“Certainly, if this trend keeps up, I think the population would grow,” Aaron Bolster, president of the Maine Association of Realtors, said. “It’s too new to know if the data will actually reflect an increase in the population or not, but I think there are people that are staying in Maine.”

“We’re basically lower inventory, and they’re selling faster than they’re replenishing,” Mooers said. “Which is wonderful for the seller.”

Mark Lipscombe is one new homeowner who arrived in northern Maine during the pandemic. Originally from Australia, Lipscombe and his wife Nina, a native of Memphis, Tennessee, had aspired to live in the area after stumbling upon it during a cross-continental road trip.

“A few years back, we did a circumnavigation of North America,” said Lipscombe, who now lives in Houlton with Nina and their two middle-school age children. “We were right up through Canada, and came down through northern Maine, and really, really loved the area.”

Lipscombe had recently moved from his home country of Australia to Memphis, with plans to eventually relocate to northern Maine. But the family’s five-year plan to move north became a five-month plan when the COVID-19 pandemic devastated cities such as Memphis.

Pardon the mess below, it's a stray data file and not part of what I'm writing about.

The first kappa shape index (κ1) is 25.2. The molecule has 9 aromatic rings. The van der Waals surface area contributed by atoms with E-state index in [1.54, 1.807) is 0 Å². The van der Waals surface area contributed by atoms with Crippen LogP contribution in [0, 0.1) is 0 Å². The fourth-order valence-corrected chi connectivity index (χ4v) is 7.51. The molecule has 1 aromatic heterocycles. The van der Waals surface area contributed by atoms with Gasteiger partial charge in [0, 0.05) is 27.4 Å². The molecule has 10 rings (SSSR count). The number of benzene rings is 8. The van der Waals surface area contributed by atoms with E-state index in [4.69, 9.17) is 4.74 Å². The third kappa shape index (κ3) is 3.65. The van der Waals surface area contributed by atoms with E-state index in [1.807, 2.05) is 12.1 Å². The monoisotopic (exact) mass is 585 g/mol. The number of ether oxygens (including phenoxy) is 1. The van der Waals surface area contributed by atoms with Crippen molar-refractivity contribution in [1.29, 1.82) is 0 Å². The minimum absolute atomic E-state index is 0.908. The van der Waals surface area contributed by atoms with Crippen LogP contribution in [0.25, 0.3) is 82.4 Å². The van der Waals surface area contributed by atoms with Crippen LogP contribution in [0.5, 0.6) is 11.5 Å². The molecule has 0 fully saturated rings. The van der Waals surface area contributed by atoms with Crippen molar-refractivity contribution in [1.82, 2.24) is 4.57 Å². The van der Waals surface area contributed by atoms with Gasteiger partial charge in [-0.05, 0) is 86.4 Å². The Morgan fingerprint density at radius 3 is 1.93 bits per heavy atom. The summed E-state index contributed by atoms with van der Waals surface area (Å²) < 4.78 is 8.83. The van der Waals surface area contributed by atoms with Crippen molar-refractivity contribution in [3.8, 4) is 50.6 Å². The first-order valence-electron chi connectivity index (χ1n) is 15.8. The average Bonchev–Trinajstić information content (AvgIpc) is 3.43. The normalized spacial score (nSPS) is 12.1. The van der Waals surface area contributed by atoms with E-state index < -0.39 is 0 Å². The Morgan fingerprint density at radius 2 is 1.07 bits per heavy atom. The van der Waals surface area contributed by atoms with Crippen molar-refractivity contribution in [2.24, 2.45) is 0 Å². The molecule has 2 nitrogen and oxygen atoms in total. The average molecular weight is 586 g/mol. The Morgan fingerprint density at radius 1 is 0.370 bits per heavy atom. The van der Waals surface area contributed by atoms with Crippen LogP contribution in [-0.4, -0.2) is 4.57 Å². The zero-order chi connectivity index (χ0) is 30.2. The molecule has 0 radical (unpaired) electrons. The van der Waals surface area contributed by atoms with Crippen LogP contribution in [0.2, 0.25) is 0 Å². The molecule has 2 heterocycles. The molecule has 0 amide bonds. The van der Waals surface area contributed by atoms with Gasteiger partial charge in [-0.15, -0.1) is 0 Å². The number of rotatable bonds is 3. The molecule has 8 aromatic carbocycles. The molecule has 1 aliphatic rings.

“We didn’t move here because of COVID, but it accelerated our move,” he said. “But it’s all falling into place, and we really love it here.”

The Lipscombes started County Micro, an IT consultancy business, out of their new home, a red Victorian-style house located on Houlton’s Main Street.

“People have been really awesome and really welcoming,” Mark Lipscombe said. “We set up business here doing managed IT, and we’ve had a really amazing reception.”

The influx of new people to Aroostook County has also meant more work for contractors hired to fix up the homes. Electricians, plumbers and other workers associated with construction have been privy to some of the people coming from other states.

“It’s not 100 percent out of state, but it’s pretty darn close,” said David Harbison, who owns Harbison Plumbing, Heating and Air Conditioning in Houlton, and has worked on several homes purchased by the new homeowners.

Harbison said he’s seen people from Massachusetts, New York and Pennsylvania, but also from states like California, Washington and Idaho.

“Some people have roots here and are looking to come home,” said Brian Nightingale, a contract electrician who has worked on several of the homes. “Some people are just happy to get away from where they were.”